Tuesday TV: The Battles of Muhammad Ali

muhammad-ali-the-greatestAntoine Fuqua’s three hour documentary of the champ, “What’s My Name: Muhammad Ali” (HBO, 8 p.m.) presenting his long career through recordings of his voice – much of it in rhyme.

“The Flash” (CW, 8 p.m.) faces Reverse Flash on the season five finale.

On the fifth season finale of “NCIS: New Orleans” (CBS, 10 p.m.) Side is speared from the team in South Ossetia. Sounds like a cliffhanger in the offing.

“FBI” (CBS, 9 p.m.) reaches its fist season finale uncovering a large criminal operation.

The Black Panthers get the focus on tonight’s episode of “1969” (ABC, 10 p.m.).

Bob is pulled between “Lenny” and “Chicago” on “Fosse / Verdon” (FX, 10 p.m.).

Katie and Greg look forward to a romantic evening on “American Housewife” (ABC, 8 p.m.),

“Intervention” (A&E, 8 p.m.) is on the menu for a pair of brothers.

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Upfronts: More Dramas, Cartoons from Fox

Fox-NetworkThe new Fox network, following the acquisition by Disney, presented a larger than usual slate for 2019-20.

In addition to four new comedies (three of which are animated) and six dramas (just two of which start in the fall), they’re picking up WWE Smackdown weekly on Fridays.

“Empire” will be having their final season, and the relatively-new “9-1-1” already will have a spinoff set in Austin, “9-1-1: Lone Star,” with Rob Lowe.

They’re still building on the goofy “The Masked Singer” and launching third season after the Super Bowl (after a second season in the fall).

Entertainment chair Charlie Collier described the new season as “a startup” but began the star parade Monday by marching on the middle-aged cast of “BH90210,” the reboot of the old “Beverly Hills 90210” with most of the originals.

The biggest star at the upfront may have been Justin Timberlake, who will only be a producer of a quiz show coming this summer, “Spin the Wheel.”

New dramas announced Mondays are:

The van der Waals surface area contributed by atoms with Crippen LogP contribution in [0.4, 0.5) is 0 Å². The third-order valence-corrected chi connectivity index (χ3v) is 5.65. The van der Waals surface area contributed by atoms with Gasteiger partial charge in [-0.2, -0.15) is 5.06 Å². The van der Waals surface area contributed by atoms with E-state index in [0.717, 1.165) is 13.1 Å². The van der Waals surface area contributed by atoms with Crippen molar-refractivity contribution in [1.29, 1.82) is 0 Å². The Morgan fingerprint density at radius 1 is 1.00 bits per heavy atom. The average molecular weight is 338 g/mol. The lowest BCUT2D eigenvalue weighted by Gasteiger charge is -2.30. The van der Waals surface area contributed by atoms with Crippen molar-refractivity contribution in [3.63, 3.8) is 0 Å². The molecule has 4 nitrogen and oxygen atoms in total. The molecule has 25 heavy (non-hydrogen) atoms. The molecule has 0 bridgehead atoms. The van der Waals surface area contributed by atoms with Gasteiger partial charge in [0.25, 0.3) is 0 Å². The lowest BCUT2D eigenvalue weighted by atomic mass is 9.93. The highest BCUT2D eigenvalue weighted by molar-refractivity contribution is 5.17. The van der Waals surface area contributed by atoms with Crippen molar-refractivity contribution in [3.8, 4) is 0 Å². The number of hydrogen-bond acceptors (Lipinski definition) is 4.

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Upfronts: NBC Announces Three for Fall

NBC LogoThere’s still a lot of fuss around the annual tradition of network upfronts, when the big five broadcasters announce plans for the new season in order to excite advertisers.

Truth to tell, Netflix probably presents more new shows in a week than all of broadcasters will in a season. Nevertheless, the annual announcements give a opportunity to see where networks are going, what they hold dear and especially what they are canceling.

NBC began the process Sunday by announcing just three new shows for the fall, a drama and two comedies. They’ll be joined by three additional dramas midseason and two more new comedies midseason. In addition, the network made the unusual move of announcing three new seasons for “This is Us” that will take it up to season six. Melissa McCarthy will take over as host of “Little Big Shots” midseason, one of the mostly returning reality shows.

The new dramas are:

  • “Bluff City Law” — Jimmy Smits and Caitlin McGee star as a father-daughter law firm in Memphis, an “aspirational” legal saga that also features Scott Sheperd and Bary Sloane. Mondays this fall.
  • “Council of Dads” – When a father has a health scare, he assembles three buddies to step in as back-ups Clive Standen, Tom Everett Scott, Sarah Wayne Callies star. Midseason.
  • “Lincoln” — Not about the president, but the NYPD detective from “The Bone Collector,” cracking new cases. Russell Hornsby of “Grimm” stars alongside a new partner played by Arielle Kebbel of “Midnight, Texas.” Midseason.
  • “Zoey’s Extraordinary Playlist” — Jane Levy of “Suburgatory” stars as a computer coder who starts to hear the thoughts of people around her through songs. Skylar Astin, Peter Gallagher and Mary Steenburgen are part of the cast.

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Monday TV: Women with Weapons

las-finestGabrielle Union revives her character from the “Bad Boys” franchise into a new action cop series in which she’s paired with Jessica Alba. “L.A.’s Finest” (Spectrum Originals, streaming), available only for Spectrum cable or internet subscribers.

Being “The Bachelorette” (ABC, 8 p.m.) means she doesn’t have to be called Hannah B. any more. But former Miss Alabama Hannah Brown doesn’t seem the most articulate one they’ve ever hard, which may make it more difficult for the 30 men who will knock heads in the spirit of competition if not love. Eventually, they’ll travel.

But already in an exotic locale are the ill-clad, bed hopping singles of “Paradise Hotel” (Fox, 9 p.m.)

“The Daily Show” is pre-empted by a special, “Desi Lydic: Abroad” (Comedy Central, 11 p.m.), in which the correspondent travels the world to compare rights for women.